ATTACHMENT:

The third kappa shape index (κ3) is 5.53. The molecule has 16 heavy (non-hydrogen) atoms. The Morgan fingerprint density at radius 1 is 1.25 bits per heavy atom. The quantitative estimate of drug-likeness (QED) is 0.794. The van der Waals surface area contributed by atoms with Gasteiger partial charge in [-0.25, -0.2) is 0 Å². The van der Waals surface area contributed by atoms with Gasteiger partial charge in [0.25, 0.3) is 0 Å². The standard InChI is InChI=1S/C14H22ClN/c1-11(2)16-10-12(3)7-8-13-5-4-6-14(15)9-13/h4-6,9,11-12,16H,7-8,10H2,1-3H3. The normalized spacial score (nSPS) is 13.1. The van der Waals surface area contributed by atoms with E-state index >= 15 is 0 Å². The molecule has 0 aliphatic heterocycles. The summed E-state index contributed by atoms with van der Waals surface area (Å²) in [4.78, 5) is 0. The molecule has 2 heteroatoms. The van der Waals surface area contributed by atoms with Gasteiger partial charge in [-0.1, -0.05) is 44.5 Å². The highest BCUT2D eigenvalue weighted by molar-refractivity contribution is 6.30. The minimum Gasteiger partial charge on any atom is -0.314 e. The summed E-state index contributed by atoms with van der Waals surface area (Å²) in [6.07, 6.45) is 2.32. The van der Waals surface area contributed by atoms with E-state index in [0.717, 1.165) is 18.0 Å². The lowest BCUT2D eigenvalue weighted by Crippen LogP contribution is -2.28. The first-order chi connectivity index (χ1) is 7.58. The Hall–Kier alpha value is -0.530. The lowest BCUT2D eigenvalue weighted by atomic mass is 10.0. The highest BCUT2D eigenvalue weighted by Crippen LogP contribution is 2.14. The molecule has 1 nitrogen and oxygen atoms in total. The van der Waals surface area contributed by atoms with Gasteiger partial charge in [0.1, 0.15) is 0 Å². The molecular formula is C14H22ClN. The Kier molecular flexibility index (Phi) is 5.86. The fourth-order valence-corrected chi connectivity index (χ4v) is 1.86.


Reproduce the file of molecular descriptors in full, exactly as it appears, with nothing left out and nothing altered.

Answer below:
The third kappa shape index (κ3) is 5.53. The molecule has 16 heavy (non-hydrogen) atoms. The Morgan fingerprint density at radius 1 is 1.25 bits per heavy atom. The quantitative estimate of drug-likeness (QED) is 0.794. The van der Waals surface area contributed by atoms with Gasteiger partial charge in [-0.25, -0.2) is 0 Å². The van der Waals surface area contributed by atoms with Gasteiger partial charge in [0.25, 0.3) is 0 Å². The standard InChI is InChI=1S/C14H22ClN/c1-11(2)16-10-12(3)7-8-13-5-4-6-14(15)9-13/h4-6,9,11-12,16H,7-8,10H2,1-3H3. The normalized spacial score (nSPS) is 13.1. The van der Waals surface area contributed by atoms with E-state index >= 15 is 0 Å². The molecule has 0 aliphatic heterocycles. The summed E-state index contributed by atoms with van der Waals surface area (Å²) in [4.78, 5) is 0. The molecule has 2 heteroatoms. The van der Waals surface area contributed by atoms with Gasteiger partial charge in [-0.1, -0.05) is 44.5 Å². The highest BCUT2D eigenvalue weighted by molar-refractivity contribution is 6.30. The minimum Gasteiger partial charge on any atom is -0.314 e. The summed E-state index contributed by atoms with van der Waals surface area (Å²) in [6.07, 6.45) is 2.32. The van der Waals surface area contributed by atoms with E-state index in [0.717, 1.165) is 18.0 Å². The lowest BCUT2D eigenvalue weighted by Crippen LogP contribution is -2.28. The first-order chi connectivity index (χ1) is 7.58. The Hall–Kier alpha value is -0.530. The lowest BCUT2D eigenvalue weighted by atomic mass is 10.0. The highest BCUT2D eigenvalue weighted by Crippen LogP contribution is 2.14. The molecule has 1 nitrogen and oxygen atoms in total. The van der Waals surface area contributed by atoms with Gasteiger partial charge in [0.1, 0.15) is 0 Å². The molecular formula is C14H22ClN. The Kier molecular flexibility index (Phi) is 5.86. The fourth-order valence-corrected chi connectivity index (χ4v) is 1.86.